Grenslandmuseet (border museum), Kirkenes, Norway

  - darkometer rating:  5 -
A museum on the edge of Kirkenes in northern Norway about the region's special role resulting from its border with Russia/the former USSR. The exhibition extensively covers the history of WWII in these extreme latitudes too, as well as further cultural/historical aspects. 

>More background info

>What there is to see


>Access and costs

>Time required

>Combinations with other dark destinations

>Combinations with non-dark destinations



More background info: see under Kirkenes in general for more info about the Russian border and the town's fate in WWII, and also cf. Andersgrotta and Murmansk for additional aspects in these contexts.  
What there is to see: The name of the museum is almost a bit misleading, since the main part of the exhibition that occupies the large ground floor hall is instead about Kirkenes and the region during WWII.
The star exhibit is a rare Soviet Ilyushin Il-2 two-seater fighter-bomber plane that fills and dominates the centre of the hall. In front of it a blown-up photo of a bombed house with a group of sculptures/wax figures of a mother crouching and protecting two little children sets the scene.
Along the walls aspects of the war in the far north are outlined through a good mix of artefacts, documents, photos, explanatory texts and partly multi-media-ed installations.
Amongst the artefacts are bomb casings, salvaged pieces of wrecks, guns, a German fog thrower, communications gear and everyday items of the times. Amongst the documents the collection of Russian propaganda posters is the most outstanding – socialist realism meets war rallying cries … and of course there's no shortage of images of Stalin either.
The texts are mostly in Norwegian only but folders with translations are supplied, including Russian, German, Finish and, of course, English as well. The nature and style of the text is frequently "unusual", often emotionally charged and almost over-poetic in places. But that's not to say it necessarily is a bad thing. It just takes some adjusting to.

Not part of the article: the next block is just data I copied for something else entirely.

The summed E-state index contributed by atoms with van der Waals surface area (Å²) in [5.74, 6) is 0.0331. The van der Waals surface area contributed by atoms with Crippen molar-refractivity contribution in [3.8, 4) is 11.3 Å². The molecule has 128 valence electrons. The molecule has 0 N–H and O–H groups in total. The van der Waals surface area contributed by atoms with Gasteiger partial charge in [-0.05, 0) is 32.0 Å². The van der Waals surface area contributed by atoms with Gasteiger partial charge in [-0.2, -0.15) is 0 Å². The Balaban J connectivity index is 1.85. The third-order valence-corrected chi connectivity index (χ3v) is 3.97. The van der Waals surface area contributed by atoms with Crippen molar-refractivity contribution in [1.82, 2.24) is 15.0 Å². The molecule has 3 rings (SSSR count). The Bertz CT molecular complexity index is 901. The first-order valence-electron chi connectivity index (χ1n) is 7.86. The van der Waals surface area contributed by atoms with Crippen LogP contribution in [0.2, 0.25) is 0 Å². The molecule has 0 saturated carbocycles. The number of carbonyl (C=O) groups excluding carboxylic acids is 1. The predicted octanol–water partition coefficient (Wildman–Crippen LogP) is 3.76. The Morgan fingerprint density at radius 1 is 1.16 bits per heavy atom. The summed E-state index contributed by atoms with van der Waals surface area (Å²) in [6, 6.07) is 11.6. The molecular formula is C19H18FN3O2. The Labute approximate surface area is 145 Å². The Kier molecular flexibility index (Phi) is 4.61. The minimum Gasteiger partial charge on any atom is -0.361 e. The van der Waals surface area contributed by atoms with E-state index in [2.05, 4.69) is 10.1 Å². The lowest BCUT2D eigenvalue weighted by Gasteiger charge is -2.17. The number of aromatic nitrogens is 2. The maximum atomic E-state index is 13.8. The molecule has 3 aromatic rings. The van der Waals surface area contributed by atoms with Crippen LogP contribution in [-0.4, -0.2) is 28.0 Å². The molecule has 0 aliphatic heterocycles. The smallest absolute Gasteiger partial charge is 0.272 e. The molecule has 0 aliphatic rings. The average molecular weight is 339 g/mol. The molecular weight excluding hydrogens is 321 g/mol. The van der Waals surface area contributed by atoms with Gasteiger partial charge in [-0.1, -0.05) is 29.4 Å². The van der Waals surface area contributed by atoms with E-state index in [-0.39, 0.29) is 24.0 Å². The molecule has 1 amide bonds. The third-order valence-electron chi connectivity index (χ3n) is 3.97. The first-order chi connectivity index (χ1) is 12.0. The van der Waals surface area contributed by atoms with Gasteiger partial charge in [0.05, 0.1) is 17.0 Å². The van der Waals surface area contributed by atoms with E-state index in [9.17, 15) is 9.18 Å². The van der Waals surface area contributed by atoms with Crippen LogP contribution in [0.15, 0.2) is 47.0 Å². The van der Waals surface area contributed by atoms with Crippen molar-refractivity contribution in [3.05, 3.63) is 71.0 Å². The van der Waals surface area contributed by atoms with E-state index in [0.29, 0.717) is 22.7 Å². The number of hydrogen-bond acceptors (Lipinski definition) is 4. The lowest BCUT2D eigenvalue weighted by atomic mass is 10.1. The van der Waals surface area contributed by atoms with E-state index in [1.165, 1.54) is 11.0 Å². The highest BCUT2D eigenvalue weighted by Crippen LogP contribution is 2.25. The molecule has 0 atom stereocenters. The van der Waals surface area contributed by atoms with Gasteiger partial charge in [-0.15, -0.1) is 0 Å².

Towards the end of the main WWII hall, there's a series of small display cases with thematic dioramas. You can sit down in front and listen to recorded soundtracks accompanying these on headphones. Themes include not just the bombing of Kirkenes but also e.g. the camps for Russian POWs. Again, laminated folders with translations of the audio tracks are provided.
Upstairs are two more sections. One is about the mining industry of the area, which could have been done better. The models of Bjørnevatn mine and the Kirkenes iron-ore plants are fine, but background explanation in English is in short supply here. In the far corner there's a TV playing a video, which, again, is in Norwegian only.
The rest of the upstairs is finally about the borderlands. There's a focus on everyday life aspects and trans-border trade then and now. A border crossing checkpoint hut is the largest exhibit (a replica, presumably). If you're looking for some decent coverage of the Cold War, however, you'll be disappointed. It hardly gets a mention at all. Instead there's a bizarre wooden goat on wheels … and I haven't got the faintest clue as to what it's doing here …
An extra section en route back down to the foyer is more an art gallery full of thematic paintings by a local artist. Back downstairs you can browse the relatively large souvenir-cum-bookshop and check out the displays of local tourist brochures.